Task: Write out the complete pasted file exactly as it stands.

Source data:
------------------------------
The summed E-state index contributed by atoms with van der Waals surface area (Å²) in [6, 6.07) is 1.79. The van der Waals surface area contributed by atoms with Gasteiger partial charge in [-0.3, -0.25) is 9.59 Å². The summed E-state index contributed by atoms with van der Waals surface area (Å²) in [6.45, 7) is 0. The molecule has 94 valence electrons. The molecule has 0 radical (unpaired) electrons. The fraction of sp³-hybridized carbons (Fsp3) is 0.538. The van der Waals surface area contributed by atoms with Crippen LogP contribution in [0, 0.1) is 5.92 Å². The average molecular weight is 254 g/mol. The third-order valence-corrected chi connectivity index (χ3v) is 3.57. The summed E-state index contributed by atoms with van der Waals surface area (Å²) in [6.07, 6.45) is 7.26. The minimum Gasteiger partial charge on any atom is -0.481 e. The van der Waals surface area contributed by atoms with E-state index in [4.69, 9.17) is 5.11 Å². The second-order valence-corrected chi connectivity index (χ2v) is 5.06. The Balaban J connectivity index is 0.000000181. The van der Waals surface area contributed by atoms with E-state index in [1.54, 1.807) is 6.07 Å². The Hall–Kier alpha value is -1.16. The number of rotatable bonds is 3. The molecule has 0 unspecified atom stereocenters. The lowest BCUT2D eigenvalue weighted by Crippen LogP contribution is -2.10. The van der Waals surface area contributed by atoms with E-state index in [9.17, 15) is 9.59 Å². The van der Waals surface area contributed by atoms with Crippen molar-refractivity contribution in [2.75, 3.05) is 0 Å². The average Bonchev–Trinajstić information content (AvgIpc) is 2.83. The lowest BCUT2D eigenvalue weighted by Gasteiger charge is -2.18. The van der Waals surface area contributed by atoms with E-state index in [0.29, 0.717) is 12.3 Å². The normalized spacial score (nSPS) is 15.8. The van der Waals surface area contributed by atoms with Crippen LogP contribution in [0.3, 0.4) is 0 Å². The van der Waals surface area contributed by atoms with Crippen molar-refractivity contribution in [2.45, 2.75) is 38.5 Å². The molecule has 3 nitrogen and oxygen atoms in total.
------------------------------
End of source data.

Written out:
The summed E-state index contributed by atoms with van der Waals surface area (Å²) in [6, 6.07) is 1.79. The van der Waals surface area contributed by atoms with Gasteiger partial charge in [-0.3, -0.25) is 9.59 Å². The summed E-state index contributed by atoms with van der Waals surface area (Å²) in [6.45, 7) is 0. The molecule has 94 valence electrons. The molecule has 0 radical (unpaired) electrons. The fraction of sp³-hybridized carbons (Fsp3) is 0.538. The van der Waals surface area contributed by atoms with Crippen LogP contribution in [0, 0.1) is 5.92 Å². The average molecular weight is 254 g/mol. The third-order valence-corrected chi connectivity index (χ3v) is 3.57. The summed E-state index contributed by atoms with van der Waals surface area (Å²) in [6.07, 6.45) is 7.26. The minimum Gasteiger partial charge on any atom is -0.481 e. The van der Waals surface area contributed by atoms with E-state index in [4.69, 9.17) is 5.11 Å². The second-order valence-corrected chi connectivity index (χ2v) is 5.06. The Balaban J connectivity index is 0.000000181. The van der Waals surface area contributed by atoms with E-state index in [1.54, 1.807) is 6.07 Å². The Hall–Kier alpha value is -1.16. The number of rotatable bonds is 3. The molecule has 0 unspecified atom stereocenters. The lowest BCUT2D eigenvalue weighted by Crippen LogP contribution is -2.10. The van der Waals surface area contributed by atoms with E-state index in [9.17, 15) is 9.59 Å². The van der Waals surface area contributed by atoms with Crippen molar-refractivity contribution in [2.75, 3.05) is 0 Å². The average Bonchev–Trinajstić information content (AvgIpc) is 2.83. The lowest BCUT2D eigenvalue weighted by Gasteiger charge is -2.18. The van der Waals surface area contributed by atoms with E-state index in [0.29, 0.717) is 12.3 Å². The normalized spacial score (nSPS) is 15.8. The van der Waals surface area contributed by atoms with Crippen LogP contribution in [0.3, 0.4) is 0 Å². The van der Waals surface area contributed by atoms with Crippen molar-refractivity contribution in [2.45, 2.75) is 38.5 Å². The molecule has 3 nitrogen and oxygen atoms in total.